by Steve Schaefer
Original Post date: 2/11/2015

Planning for retirement can be tricky business, but a sound strategy makes all the difference. For the 2015 Retirement Guide Forbes asked six coaching greats, from Yankees legend Joe Torre to Bears Super Bowl champ Mike Ditka, to share their playbook for staying on top in retirement.

COACH: Joe Torre, 74

LIFETIME STATS: 30 years managing the Mets, Braves, Cardinals, Dodgers and Yankees, leading the latter to four World Series titles.

RETIREMENT PLAY: Instead of settling in to an easy life of golf and signing autographs, went back to work as MLB’s chief Baseball Officer, in charge of everything from umpiring to player discipline, and continued work with his Safe At Home Foundation aimed at ending the cycle of domestic abuse.

PEP TALK: “I wanted to do something substantial [after managing]. I never want to just wait to go shrivel up somewhere, I need to keep myself occupied.”

For more, read “Joe Torre’s Retirement Plan: Never Slow Down, Never Grow Old”

Bill Cowher led the Steelers to a title in Super Bowl XL. Now he’s an analyst on CBS’ Thursday and Sunday studio shows. (Ethan Pines for Forbes)

COACH: Bill Cowher, 57

LIFETIME STATS: Led Pittsburgh Steelers to their fifth Super Bowl Championship. Won 149 games and eight division titles over 15 seasons.

RETIREMENT PLAY: At age 50 Cowher took early retirement to spend more time with his family. Besides a gig as a CBS studio analyst, he lives by Warren Buffett’s first two investing rules: never lose money and never forget rule No. 1. About half his portfolio is in bonds, mostly municipals.

PEP TALK: “I don’t need to make a lot of money; I just don’t want to lose it. I’m not looking to double my money with a golden opportunity.”

For more, read “Bill Cowher: From A Steeltown Title To Embracing Flexibility Beyond Coaching”

Since leading Peyton Manning and the Colts to a title in Super Bowl XLI, Dungy has focused on his charitable efforts while serving as an analyst on NBC’s football programming. (Steven Kovich for Forbes)

COACH: Tony Dungy, 59

LIFETIME STATS: Led Colts to Super Bowl championship. Won 139 games in 13 seasons with the Colts and Buccaneers.

RETIREMENT PLAY: As an evangelical Christian Dungy has devoted significant time and energy to charities, including Big Brother/Sister organizations. Also a prolific author of self-help books, his most recent devoted to marriage.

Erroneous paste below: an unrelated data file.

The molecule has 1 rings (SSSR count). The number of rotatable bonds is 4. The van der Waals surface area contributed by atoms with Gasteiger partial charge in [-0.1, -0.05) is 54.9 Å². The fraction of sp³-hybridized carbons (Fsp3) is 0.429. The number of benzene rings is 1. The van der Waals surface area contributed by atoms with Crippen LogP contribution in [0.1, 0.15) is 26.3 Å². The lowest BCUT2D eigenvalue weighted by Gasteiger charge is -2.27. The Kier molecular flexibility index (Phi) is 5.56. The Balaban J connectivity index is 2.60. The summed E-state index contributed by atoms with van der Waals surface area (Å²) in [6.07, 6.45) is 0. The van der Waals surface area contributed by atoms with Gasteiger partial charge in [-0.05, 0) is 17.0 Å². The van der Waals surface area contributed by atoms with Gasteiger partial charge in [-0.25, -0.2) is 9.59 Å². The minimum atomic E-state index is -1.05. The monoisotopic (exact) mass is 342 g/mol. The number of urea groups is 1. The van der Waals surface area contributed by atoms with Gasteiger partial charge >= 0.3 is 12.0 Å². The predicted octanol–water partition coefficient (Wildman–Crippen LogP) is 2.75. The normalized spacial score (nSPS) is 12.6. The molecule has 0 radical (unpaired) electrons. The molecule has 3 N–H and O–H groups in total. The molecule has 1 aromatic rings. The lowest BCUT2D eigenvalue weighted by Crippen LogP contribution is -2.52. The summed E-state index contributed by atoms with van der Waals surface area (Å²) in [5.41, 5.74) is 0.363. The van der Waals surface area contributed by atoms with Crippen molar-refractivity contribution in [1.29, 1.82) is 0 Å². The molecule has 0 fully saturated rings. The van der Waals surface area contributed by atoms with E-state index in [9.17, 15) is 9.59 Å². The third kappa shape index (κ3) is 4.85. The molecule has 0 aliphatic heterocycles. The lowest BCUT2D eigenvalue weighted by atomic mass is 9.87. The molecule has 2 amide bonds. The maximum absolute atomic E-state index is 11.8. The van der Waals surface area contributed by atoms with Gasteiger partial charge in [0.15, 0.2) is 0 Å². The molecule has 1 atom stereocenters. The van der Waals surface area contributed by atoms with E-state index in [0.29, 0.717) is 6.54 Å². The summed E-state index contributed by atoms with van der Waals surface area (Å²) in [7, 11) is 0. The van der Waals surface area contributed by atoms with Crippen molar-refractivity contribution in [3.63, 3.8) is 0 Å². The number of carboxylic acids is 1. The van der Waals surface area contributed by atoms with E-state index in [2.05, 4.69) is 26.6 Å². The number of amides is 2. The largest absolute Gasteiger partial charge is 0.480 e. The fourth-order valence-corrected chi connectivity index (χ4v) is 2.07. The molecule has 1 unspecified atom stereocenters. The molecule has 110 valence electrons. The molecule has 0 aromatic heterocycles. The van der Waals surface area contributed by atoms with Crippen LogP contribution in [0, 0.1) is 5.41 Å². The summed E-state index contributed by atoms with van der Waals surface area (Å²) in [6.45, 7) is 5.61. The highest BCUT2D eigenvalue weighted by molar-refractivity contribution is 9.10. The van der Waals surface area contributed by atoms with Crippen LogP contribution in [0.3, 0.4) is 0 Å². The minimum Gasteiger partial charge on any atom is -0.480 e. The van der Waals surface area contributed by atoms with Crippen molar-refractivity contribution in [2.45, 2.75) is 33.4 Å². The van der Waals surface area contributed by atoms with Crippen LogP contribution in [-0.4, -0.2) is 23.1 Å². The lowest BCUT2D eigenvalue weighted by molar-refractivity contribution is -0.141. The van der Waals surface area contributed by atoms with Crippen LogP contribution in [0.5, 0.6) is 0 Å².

PEP TALK: “As a coach the goal was to win the Super Bowl. Now I still set goals of meeting young people or helping people be better. At the end of the day you still have that little scorecard.”

For more, read “Tony Dungy: Faith, Philanthropy And A Few Good Money Lessons From Dad”

Two-time Olympian Nancy Lieberman had a stint coaching the WNBA’s Detroit Shock before becoming the first woman to coach a men’s pro team with the NBA Development League’s Texas Legends. (Justin Clemons for Forbes)

COACH: Nancy Lieberman, 56

LIFETIME STATS: Two-time Olympic basketball player. Coach of WNBA’s Detroit Shock, and first woman to be head coach of a men’s pro basketball team.

RETIREMENT PLAY: Don’t retire. Lieberman still works as assistant general manager for the Texas Legends of the NBA development league, and as a TV analyst. Through her foundation she has built 13 “DreamCourts” in underprivileged communities.

PEP TALK: “Somebody said to me, ‘Once you stop playing basketball and retire, you’ll never do anything anymore.’ What am I retiring from? Life? I think the more active you are, the healthier you are, and your mind is sharp.”

For more, read “Nancy Lieberman: ‘Lady Magic’s’ Second Act Off The Court”

Lenny Wilkens is a Hall of Famer three ways: as coach, player and an assistant on the 1992 USA Dream Team. These days he’s focused on his foundation, but still hoping the NBA puts a team back in Seattle, where he led the SuperSonics to the 1979 title. (Rich Frishman for Forbes)

COACH: Lenny Wilkens, 77

LIFETIME STATS: Steered Seattle Supersonics to 1979 Championship. Second-winningest coach in NBA
history, with 1,332 wins.

RETIREMENT PLAY: Since retiring at age 67, Wilkens has traveled the world, including a stint consulting to South Korea’s national team. His charitable foundation is devoted to children’s health care and education.

PEP TALK: “The thing to do is not just to run and jump into anything. I tried to read and learn about things. Everything ends. If you surround yourself with smart people and have them help you, then you can secure your future.”

For more, read “Lenny Wilkens: ‘Retirement? I Don’t Understand The Word’”

Ditka coached the dominant ’85 Bears to a Super Bowl XX win, and though he still turns up on ESPN’s studio show every week, he’s spending most of his times on the golf course. and supporting charities like Gridiron Greats to benefit retired NFL players. (Chris McEniry for Forbes)

COACH: Mike Ditka, 75

LIFETIME STATS: Led 1985 Chicago Bears to Super Bowl Championship. Won 121 games in 14 seasons with the Bears and Saints.

RETIREMENT PLAY: Ditka leveraged his drill sergeant persona into a lucrative retirement as a commentator, pitchman and restaurant investor. Now he spends much of his time playing golf and supporting charities like Gridiron Greats, a fund to benefit retired NFL players in need.

PEP TALK: “I paid off my debt. I have no credit card debt, I have no house debt. If you make $5 million but spend $6 million because of foolishness, it’s not going to work. The main thing was don’t spend everything you make. Put it away, invest it–because nothing lasts forever.”

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